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hello, tv, today I want to talk about exposition.
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hello, tv, today I want to talk about exposition.

what good and what bad examples of exposition can you think of?

are there any parameters for it that determine its quality? is reading or narration always bad?
might the only factor be wether or not it's logically included?

I find myself asking those questions whenever I learn an information in a movie about the background of the story.
Good: Mission To Mars
Potato head: Red Planet

These are basically the same movie. Earth sends a team of explorers to Mars to discover what secrets may save humanity. An unlikely cosmic collision rekts the space ship, and survivors end up on Mars with no way home. Hijinks ensue.

Mission to Mars establishes the characters and setup by placing them in a going away party which gives everyone a chance to show who they are to each other, and what they are like, how the mission came about, and what it is for.

Red Planet begins with a voice over from Carrie Moss so phoned in it literally sounds like she's reading aloud in class from an 8th grade Norton Anthology. She might as well just say "You are so stupid to be watching this movie, there is no way you can possibly comprehend it unless I spell it out for you."
Blade Runner.
Blade Runner.
The Way of the Gun is a masterclass in storytelling.
The crawl in the original Star Wars gave no information not included in the first five minutes of the film.

"It is a period of civil war. Rebel spaceships, striking from a hidden base, have won their first victory against the evil Galactic Empire.

[Obvious from Vader's dialogue, Leia's reaction, and the opening fight.]

During the battle, Rebel spies managed to steal secret plans to the Empire's ultimate weapon, the DEATH STAR, an armored space station with enough power to destroy an entire planet.

[Also given by Vader in dialog]

Pursued by the Empire's sinister agents, Princess Leia races home aboard her starship, custodian of the stolen plans that can save her people and restore freedom to the galaxy...."

[And again.]

The whole gimmick was so Lucas could crib Flash Gordon.
thanks for the input, would you say interstellars dialogue with the scientists and cooper was bad, too? I felt like a tranied astronaut/pilot shoul know the things they told him about already.
especially the simplified demonstration how a wormhole works
can you specify how?
I agree that reading in the beginnning is not a good way of exposition, but I stilll feel the roling script has a right to exist now that it has been iconically established
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Yes, It was for the benefit of the audience, whom the producers always assume to be idiots.

Alien, while now a classic, also drops its drawers in this regard. The name Nostromo literally is written on the side of the ship, and we meet all seven (7) characters in the first five minutes, three of whom name the company, the mission, their direction of flight, and the cargo.
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DiCaprio's narration in Gangs of New York is a masterclass is exposition because he begins by telling you essentially what he doesn't know: that his father (played by Liam Neeson) wasn't really his father, but a sort of governmental custodian, at an underground orphanage. He uses the line, "Most of what I half-remember..." And it's a great encapsulation of how people fall into certain types of conflict, when it benefits the government (as it would have in the years predating the Civil War).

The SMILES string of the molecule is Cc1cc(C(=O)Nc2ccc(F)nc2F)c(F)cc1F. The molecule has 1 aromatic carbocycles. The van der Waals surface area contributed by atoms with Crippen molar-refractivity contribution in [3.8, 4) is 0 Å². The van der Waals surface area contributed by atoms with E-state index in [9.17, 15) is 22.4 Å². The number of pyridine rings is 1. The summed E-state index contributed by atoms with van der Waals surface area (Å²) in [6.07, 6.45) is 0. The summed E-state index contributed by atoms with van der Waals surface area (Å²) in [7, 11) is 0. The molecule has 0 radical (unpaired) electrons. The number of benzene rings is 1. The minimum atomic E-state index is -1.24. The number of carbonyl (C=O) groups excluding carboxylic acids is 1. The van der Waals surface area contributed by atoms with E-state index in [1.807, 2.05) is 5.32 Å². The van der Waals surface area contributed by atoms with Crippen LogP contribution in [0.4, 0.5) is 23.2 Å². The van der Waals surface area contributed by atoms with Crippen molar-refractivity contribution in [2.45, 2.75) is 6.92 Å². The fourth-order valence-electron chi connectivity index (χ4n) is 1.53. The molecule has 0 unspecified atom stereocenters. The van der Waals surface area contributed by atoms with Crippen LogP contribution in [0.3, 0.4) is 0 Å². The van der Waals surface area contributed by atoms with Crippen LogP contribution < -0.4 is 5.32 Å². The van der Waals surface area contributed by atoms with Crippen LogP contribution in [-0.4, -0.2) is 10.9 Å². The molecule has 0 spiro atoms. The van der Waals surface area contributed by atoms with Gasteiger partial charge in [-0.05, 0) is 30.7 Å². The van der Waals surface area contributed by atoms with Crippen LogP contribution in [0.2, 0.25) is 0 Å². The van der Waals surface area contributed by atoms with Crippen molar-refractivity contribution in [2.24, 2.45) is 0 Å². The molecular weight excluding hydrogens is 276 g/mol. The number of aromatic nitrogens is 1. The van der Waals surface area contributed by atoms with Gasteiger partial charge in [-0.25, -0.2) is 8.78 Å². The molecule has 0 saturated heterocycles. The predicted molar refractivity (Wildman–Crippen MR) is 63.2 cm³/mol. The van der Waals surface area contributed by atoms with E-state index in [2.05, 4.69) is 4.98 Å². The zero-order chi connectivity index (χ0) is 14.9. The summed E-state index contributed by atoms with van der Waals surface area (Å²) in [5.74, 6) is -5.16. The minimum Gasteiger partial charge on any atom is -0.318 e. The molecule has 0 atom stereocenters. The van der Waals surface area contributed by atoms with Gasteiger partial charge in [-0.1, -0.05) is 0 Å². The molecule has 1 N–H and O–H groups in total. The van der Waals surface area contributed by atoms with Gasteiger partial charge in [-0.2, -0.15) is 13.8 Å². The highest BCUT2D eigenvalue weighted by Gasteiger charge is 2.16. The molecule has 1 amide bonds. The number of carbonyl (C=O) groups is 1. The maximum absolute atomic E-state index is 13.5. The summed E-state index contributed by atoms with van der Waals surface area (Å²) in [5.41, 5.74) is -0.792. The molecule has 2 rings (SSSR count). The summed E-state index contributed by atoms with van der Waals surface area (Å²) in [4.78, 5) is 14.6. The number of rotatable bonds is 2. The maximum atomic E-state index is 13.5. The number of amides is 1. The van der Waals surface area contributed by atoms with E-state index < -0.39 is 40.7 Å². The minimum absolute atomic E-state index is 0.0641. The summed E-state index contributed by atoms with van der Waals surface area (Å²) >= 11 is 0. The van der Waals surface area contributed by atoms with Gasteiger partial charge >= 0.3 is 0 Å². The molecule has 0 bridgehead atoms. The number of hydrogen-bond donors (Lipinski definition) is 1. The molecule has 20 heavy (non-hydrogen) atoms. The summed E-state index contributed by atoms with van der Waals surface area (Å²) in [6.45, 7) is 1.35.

I would actually use The Phantom Menace as another fine example of exposition. We know nothing tangible about Anakin, but we sense in a variety of ways that he's either a clone, Qui-Gon's own son, or the seed of the Force itself. It's exposition that doesn't need to demystify its subject. It doesn't announce itself like Nolan's Joker, but it's nagging.
Compare 2001 - nothing. Dropped in medias. There is a sense of engagement so rare today as to be unfamiliar to many film buffs - the sense of being alert to figure out what the context is. An evocation by the director and writer of viewer vigilance.

Three Days of the Condor has it, because they trust you. They show the name of the lit society on the worn bronze plague on the exterior wall. A great prop. A character reveals that he believes it will stop raining by 11:15am. So you know what time it is. Simple stuff.

Compare Spy Game which feels the need to title text you the time, date, location, and setup. Like I need to be told, "this prison, full of Chinese guards and Chinese prisoners, guards who are wearing Red Chinese uniforms, is, [screen title] "A PRISON IN CHINA." Thanks for clearing that up.
>We know nothing tangible about Anakin
up until now I thought you wre supposed to know
that he'll turn into vader from the start. also why would you think he was qui-gon's son or a clone?
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what do you guys think of this? I know may many movies do this "text about location written on screen" because it's so easy and so oftenly done, but I'm really not a fan of it. especialy when you put the eiffeltower right there so you shuld know already. showing landmarks is also very overdone but still better than the text
It works in something like this (one of the Bournes) because it alludes to a sort of sense of 'classified information' as it's a spy flick. It suits.

It can be overdone though. Mission Impossible stands out for me as just being truly awful.
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